"Stay with the Inspector. He needs your protection."
"I'm not a helpless old man."
"Listen to Mister Holmes, father. He knows what he's doing." Constable Evans blurted out unexpectently.
The Inspector turned to look at him sharply. "Did you just say what I heard you..."
Constable Evans moved closer and searched the man's eyes. "I did my research. You have been very clever over the years to hide the tracks of your lineage to me, but I found it nevertheless, once the clues had been lain."
Sherlock smiled at him. "We each have someone we love to protect. See that you two do as well."
Without another word he, Conan and Challenger split off and followed Professor Langdon who began to turn transparent, but only enough so that he wouldn't be easily seen, but enough so they could follow.
"When we're within fifty yards, you must go totally invisible." Sherlock insisted.
Professor Langdon began vanishing entirely.
Challenger caught Sherlock by the arm. "How shall we find where he's going then?"
Conan laughed. "Come on, Challenger. You're the big hunter. You've never tracked an animal before?"
Challenger blushed, then shoved past Conan and Sherlock and began following the footprints left by the Invisible Man, Professor Langdon.
A mongrel searching for scraps usually left behind by the Caretaker by his home, scented something that threw terror into his heart. He ran away, screaming in utter horror.
A moment later ground about the tiny building began to bulge and ripple like water during an massive rainstorm. Slowly, but steadily the building began to rise from its foundations. Even the very base of the building began to rise, as well as various cemetery stones and crosses about the building.
In a few moments the ground erupted, revealing a massive structure that was extremely polished and glowed an odd reddish color. Panels of red and green rotated about its rim, in and out of the earth dropping away from it.
Finally, a snake like hose tore through the building and the structure shattered, revealing the dome of a massive saucer shaped object and a huge snake like metallic hose with a lens of three colors at its tip that glowed faintly.
As it continued to rise it began to emit a high pitched humming sound.
For miles around every animal that could hear in that range of sound began to scream, holler and bark in terror.
The golden beauty that was the Nautilus flowed beneath the towering waves high above it like a dolphin finning for home. It moved as swiftly as the most powerful of Tesla planes of that day, of which there were few, logging in nothing less than 90 nautical knots per hour.
James, Captain Nemo, Harry Houdini and Professor Moriarity stood in the nose of the sleep vessel, watching the view forward as the powerful atomic motors of the ship drove its powerful shape through the depths of the sea towards its target.
"This is an extraordinary vehicle, Captain. I commend you on its beauty. It is nothing short of splendid and marvelous." Professor Moriarity almost cooed to the Captain.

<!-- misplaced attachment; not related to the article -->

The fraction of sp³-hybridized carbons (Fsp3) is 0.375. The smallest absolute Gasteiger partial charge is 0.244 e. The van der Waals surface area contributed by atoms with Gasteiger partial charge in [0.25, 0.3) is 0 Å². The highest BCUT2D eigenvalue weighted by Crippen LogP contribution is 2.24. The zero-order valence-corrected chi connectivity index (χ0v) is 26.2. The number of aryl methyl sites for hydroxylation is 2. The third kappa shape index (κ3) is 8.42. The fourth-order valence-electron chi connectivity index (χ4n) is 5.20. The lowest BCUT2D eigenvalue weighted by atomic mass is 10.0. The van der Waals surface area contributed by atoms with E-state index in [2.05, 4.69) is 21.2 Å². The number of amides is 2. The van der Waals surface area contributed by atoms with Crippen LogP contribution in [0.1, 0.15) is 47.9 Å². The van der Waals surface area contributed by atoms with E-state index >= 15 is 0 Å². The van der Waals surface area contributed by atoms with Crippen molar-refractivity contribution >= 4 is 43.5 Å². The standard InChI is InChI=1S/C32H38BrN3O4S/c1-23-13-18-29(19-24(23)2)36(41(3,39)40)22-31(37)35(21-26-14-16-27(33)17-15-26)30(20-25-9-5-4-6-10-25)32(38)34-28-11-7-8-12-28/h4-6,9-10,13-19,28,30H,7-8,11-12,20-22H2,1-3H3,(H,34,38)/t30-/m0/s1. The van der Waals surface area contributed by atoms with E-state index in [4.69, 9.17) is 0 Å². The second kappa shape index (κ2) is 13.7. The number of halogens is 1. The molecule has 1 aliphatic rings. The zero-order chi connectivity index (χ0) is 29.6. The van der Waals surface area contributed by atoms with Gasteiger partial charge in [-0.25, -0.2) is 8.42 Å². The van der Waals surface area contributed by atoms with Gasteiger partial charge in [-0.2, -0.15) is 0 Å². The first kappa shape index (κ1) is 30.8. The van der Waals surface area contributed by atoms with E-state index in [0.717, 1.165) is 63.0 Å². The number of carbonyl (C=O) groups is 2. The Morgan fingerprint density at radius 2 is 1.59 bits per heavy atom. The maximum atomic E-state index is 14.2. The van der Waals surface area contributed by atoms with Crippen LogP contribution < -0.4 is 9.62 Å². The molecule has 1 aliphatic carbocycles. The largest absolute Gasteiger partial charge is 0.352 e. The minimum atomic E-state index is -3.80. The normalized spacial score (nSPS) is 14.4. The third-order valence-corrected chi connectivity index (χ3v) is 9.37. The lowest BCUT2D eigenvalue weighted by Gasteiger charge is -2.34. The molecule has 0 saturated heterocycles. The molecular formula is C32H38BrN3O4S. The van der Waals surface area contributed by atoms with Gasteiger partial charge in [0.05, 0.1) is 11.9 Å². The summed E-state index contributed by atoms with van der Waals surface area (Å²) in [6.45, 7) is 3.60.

The Captain eyed his comrade, somewhat warily.
"Yes. I suppose it is."
"I could see why you would want to live beneath this vast body of water, with such a marvelous piece of machinery to carry you about. The places you must have seen, the extreme bursts of beauty and wonder."
Captain Nemo looked at Harry, who shrugged. "It does me well."
Harry felt this strange energy in his head, then reached into his pocket and took out a minature purple crystal. He gazed into it. "It's begun. We may be too late."
Captain Nemo raised the speaker tube near him to his lips. "More power, lads. We have a date with death!"
Cheers bellowed from the earpiece and about the ship as the might vessel leaped forward even faster.
James eyed Moriarity. "None of us might escape the coming war."
"Then so be it. I can't think of a better place to die than with..."
He started to finish his sentence, but could not.
And in that moment Captain Nemo he would die for this new Moriarity as well as James. He turned back to view their path and his mouth opened to reveal a smile that was almost carnivorous in its intensity. "I have no intentions of dying this day."
Wells and Verne stood outside a quaint looking warehouse, which had the lettering Verne and Wells, Craftsmen above its main entrance. They were both wearing heavy cloaks, and pants to shield them from the freezing wind that had started blowing prior to their leaving for the warehouse.
When the Jungle Lord's call rang across the streets and alleyways citizens looked around to locate the source of the sound. Many hurriedly threw closed doors and shutters in case it was more of the mayhem that had invaded the city over the last weeks. Others, whose curiosity, or perhaps morbidity was greater stayed outside straining their necks and eyes to catch what was going on and none of them were prepared for what came next.
They saw the atmosphere begin to curdle, and then whirl like a giant pool in the ocean that sometimes caught unwary sea travelers, but what they expected to happen next did not happen. Instead the hole continued to enlarge. That frightened them more than the yell which repeated again. For coming out of the hole was the mightiest and largest dragon ever beheld by human eyes. They could not possibly know that it was the friend of the Jungle Lord and the King of Dragons. They only knew that hell was on the way.